## # Documentation

Some brief documentation to start out with.

## Tables

Create a table with a single cell

```
#value = 1
#name = "Alan Turing"
```

Create an array

```
#vector = [1 2 3]
```

Create a column array

```
#column = [1; 2; 3]
```

Create a 2D table

```
#two-by-three = [1 2 3
4 5 6]
```

Create a table with named columns

```
#with-columns = [|name age height|
"Yan" 20 100
"Seth" 23 102]
```

Create an inline table

```
#inline-table = [name: "Yan" age: 20 height: 100]
```

Create a nested table

```
#nested-table = [type: "div" parameters: [width: 100 height: 50]]
```

## Slicing Tables

Tables are 1-indexed, meaning the first element of the table is at index 1 (not 0 as in C-like languages)

Tables are indexed with the index operator {}. For example, we can get the 3rd element of a vector:

```
#slice1 = #vector{3}
```

Get the 2nd row, 3rd column:

```
#slice2 = #two-by-three{2,3}
```

Grab every row or column with the : operator

```
#slice3 = #two-by-three{:,3}
```

Slice a range of columns

```
#slice4 = #two-by-three{1,2:3}
```

Access a named column

```
#slice5 = #with-columns.height
```

Or a specific row of a column

```
#slice6 = #with-columns.height{2}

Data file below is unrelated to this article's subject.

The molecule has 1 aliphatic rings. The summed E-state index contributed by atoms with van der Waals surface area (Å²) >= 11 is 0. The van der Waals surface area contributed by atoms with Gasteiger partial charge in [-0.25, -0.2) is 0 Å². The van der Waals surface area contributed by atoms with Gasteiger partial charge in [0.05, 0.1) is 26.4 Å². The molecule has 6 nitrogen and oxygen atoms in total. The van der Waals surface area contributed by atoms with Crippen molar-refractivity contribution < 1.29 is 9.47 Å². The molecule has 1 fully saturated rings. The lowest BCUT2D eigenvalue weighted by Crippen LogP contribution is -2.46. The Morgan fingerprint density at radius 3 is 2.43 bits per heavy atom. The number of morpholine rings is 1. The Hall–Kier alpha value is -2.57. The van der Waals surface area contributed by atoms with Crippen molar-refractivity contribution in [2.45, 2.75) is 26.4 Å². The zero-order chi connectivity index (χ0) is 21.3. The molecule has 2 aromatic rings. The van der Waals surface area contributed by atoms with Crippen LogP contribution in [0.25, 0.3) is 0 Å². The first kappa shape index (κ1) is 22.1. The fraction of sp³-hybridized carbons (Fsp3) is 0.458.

```

But you can still use indexes on tables with named columns

```
#slice7 = #with-columns{2,3}
```

Access the value of a nested table by chaining {} operators

```
#slice8 = #nested-table{2}{1}
```

## Math

Mech identifiers can contain - and / characters, which means math operators aside from negation must have spaces around them.

Math with scalars

```
#result1 = 1 + 2
```

Math with negation

```
#result1 = 1 + -(7 + 2)
```

Math with scalar and vector

```
x = [1 2 3]
#result2 = x + 1
```

Math with vectors. The operator is applied element-wise

```
x = [1 2 3]
y = [4 5 6]
#result3 = x + y
```

Element-wise operations apply to 2d tables as well

```
x = [1 2 3
4 5 6]
y = [7 8 9
6 5 4]
#result4 = x + y
```

Functions use named arguments. The same function can have different arguments depending on the input

```
#result5 = math/sin(degrees: 90)
#result6 = math/sin(radians: 90 * 3.14 / 180)
```

The input to a function can be a column. Regular functions operate element-wise on columns, and result in a column

```
x = [30; 60; 90; 180; 240; 360]
#result7 = math/sin(degrees: x)
```

Aggregates operate on a column, but the result is a single cell

```
x = [30; 60; 90; 180; 240; 360]
#result8 = stat/sum(column: x)
```